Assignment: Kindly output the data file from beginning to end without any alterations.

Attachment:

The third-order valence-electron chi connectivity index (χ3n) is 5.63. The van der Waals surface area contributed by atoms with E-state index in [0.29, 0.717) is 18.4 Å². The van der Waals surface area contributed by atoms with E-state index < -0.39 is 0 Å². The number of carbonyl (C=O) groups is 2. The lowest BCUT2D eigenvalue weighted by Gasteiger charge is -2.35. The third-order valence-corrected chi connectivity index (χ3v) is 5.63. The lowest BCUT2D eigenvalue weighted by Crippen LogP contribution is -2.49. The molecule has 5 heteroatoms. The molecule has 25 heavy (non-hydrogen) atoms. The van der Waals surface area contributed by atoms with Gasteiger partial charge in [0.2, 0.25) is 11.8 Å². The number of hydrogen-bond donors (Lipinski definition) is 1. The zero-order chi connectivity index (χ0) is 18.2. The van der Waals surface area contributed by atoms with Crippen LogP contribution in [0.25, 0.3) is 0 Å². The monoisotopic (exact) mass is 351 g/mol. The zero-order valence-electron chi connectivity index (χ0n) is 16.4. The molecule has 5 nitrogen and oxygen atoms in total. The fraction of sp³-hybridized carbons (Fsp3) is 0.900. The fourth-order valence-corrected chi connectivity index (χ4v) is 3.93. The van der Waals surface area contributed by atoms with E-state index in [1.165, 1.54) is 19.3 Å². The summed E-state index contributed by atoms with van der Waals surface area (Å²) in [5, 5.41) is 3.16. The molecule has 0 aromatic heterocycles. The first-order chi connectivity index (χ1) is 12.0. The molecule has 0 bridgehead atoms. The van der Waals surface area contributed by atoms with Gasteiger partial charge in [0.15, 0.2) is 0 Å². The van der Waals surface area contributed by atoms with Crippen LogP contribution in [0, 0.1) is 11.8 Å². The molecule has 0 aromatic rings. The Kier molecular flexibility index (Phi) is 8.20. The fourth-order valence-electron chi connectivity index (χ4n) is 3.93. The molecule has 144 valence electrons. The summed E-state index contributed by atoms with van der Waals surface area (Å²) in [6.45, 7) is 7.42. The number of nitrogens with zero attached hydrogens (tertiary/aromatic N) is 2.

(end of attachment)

The third-order valence-electron chi connectivity index (χ3n) is 5.63. The van der Waals surface area contributed by atoms with E-state index in [0.29, 0.717) is 18.4 Å². The van der Waals surface area contributed by atoms with E-state index < -0.39 is 0 Å². The number of carbonyl (C=O) groups is 2. The lowest BCUT2D eigenvalue weighted by Gasteiger charge is -2.35. The third-order valence-corrected chi connectivity index (χ3v) is 5.63. The lowest BCUT2D eigenvalue weighted by Crippen LogP contribution is -2.49. The molecule has 5 heteroatoms. The molecule has 25 heavy (non-hydrogen) atoms. The van der Waals surface area contributed by atoms with Gasteiger partial charge in [0.2, 0.25) is 11.8 Å². The number of hydrogen-bond donors (Lipinski definition) is 1. The zero-order chi connectivity index (χ0) is 18.2. The van der Waals surface area contributed by atoms with Crippen LogP contribution in [0.25, 0.3) is 0 Å². The monoisotopic (exact) mass is 351 g/mol. The zero-order valence-electron chi connectivity index (χ0n) is 16.4. The molecule has 5 nitrogen and oxygen atoms in total. The fraction of sp³-hybridized carbons (Fsp3) is 0.900. The fourth-order valence-corrected chi connectivity index (χ4v) is 3.93. The van der Waals surface area contributed by atoms with E-state index in [1.165, 1.54) is 19.3 Å². The summed E-state index contributed by atoms with van der Waals surface area (Å²) in [5, 5.41) is 3.16. The molecule has 0 aromatic heterocycles. The first-order chi connectivity index (χ1) is 12.0. The molecule has 0 bridgehead atoms. The van der Waals surface area contributed by atoms with Gasteiger partial charge in [0.15, 0.2) is 0 Å². The van der Waals surface area contributed by atoms with Crippen LogP contribution in [0, 0.1) is 11.8 Å². The molecule has 0 aromatic rings. The Kier molecular flexibility index (Phi) is 8.20. The fourth-order valence-electron chi connectivity index (χ4n) is 3.93. The molecule has 144 valence electrons. The summed E-state index contributed by atoms with van der Waals surface area (Å²) in [6.45, 7) is 7.42. The number of nitrogens with zero attached hydrogens (tertiary/aromatic N) is 2.